by Elizabeth Aldrich | Updated Aug. 11, 2021 - First published on Oct. 22, 2018
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Credit cards can make or break your credit, and what you do with them in your 20s forms the foundation of your financial future. Hit these three milestones before your 30s, and you’re set.
Millennials have been criticized for not using credit cards enough, but in fact, more recent data suggests that folks in their 20s and early 30s are actually pretty credit savvy.
Credit cards can be a useful financial tool, but they can also destroy your finances if you’re not careful. If you’re wondering whether or not you’re on track, here are three important credit card goals to hit before you’re 30.
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Your early 20s mostly consist of establishing a credit history. The best way to do this is by getting a credit card -- the best student credit cards, low security deposit secured credit cards, or credit cards with a co-signer will be easiest -- and using it regularly.
You need to pay off your bill in full each month and always on time. Late payments are one of the biggest derogatory marks you can have on your credit history, and if you have a limited history, a derogatory mark will impact your score even more. Finally, be sure you leave your oldest credit cards open, as the average age of your accounts is also a factor in determining your credit score.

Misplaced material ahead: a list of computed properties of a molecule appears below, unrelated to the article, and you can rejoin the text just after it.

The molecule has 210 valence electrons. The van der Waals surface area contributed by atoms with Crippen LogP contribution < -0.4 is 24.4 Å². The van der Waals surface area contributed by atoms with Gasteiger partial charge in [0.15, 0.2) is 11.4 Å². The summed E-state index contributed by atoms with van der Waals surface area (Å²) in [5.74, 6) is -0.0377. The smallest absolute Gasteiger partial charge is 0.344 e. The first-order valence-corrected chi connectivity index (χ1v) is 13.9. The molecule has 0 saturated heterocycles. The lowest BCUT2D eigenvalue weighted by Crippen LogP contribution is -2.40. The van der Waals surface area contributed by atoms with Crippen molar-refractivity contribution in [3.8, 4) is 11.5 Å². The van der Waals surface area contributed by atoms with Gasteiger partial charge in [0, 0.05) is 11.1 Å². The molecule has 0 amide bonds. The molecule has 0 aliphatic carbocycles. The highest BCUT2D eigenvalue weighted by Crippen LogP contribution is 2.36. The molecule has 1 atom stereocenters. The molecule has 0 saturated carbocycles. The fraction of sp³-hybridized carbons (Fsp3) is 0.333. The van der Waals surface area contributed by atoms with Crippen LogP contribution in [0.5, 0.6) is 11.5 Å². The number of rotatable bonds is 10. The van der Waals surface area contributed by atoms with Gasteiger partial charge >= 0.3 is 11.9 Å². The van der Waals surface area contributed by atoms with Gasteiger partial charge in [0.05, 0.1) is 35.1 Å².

Having a good mix of credit types can help build credit as well, so taking out an installment loan -- such as an auto loan -- and paying it off responsibly will boost your credit score. That being said, you should never take out a loan you don’t need just to build credit.
As you see your credit history fill out, you should also see your score go up. By the time you’re nearing your 30s, you should have good or excellent credit. A FICO® Score of 720 or above will usually get you access to the best interest rates.
It’s not uncommon for people to spend their 20s paying off debt. Whether it’s loans or credit card debt you racked up when you were younger, you should be doubling down on any high interest debt -- that is, debt with an interest rate above 6% or so -- with the goal of having it paid off by your 30s.
Your priority when it comes to repaying debt should be credit card debt, as it often has the highest interest rates. Try taking up side gigs to bring in extra money and doing a spending freeze while contributing all your disposable income to paying off your credit cards. Look into the snowball method and the avalanche method for paying off debt and decide which one works best for you.
You’ll also want to get your interest rates as low as possible, which is why the first goal is so important. If you’ve managed to improve your credit score, you can call your credit card companies to negotiate a lower interest rate. If they won’t budge, you can look into doing a balance transfer to a good low interest credit card with no balance transfer fee, but you’ll still need a good credit score.
Once you’ve got an excellent credit score and are debt-free, it’s time to start benefiting from credit cards. As you near your 30s, consider adding one or two high-value rewards credit cards to your wallet.
The best cash-back credit cards can help you save hundreds of dollars every year. And a travel credit card can net you free vacations if you use it well. To multiply your rewards, look for lucrative sign-up bonuses. Once you’ve found your favorite rewards credit card, it should be your go-to payment method.
The last thing you want to do once you’ve achieved these goals is slide backward. Maintain your credit score and avoid falling into debt by always paying off your credit card bill in full each month.
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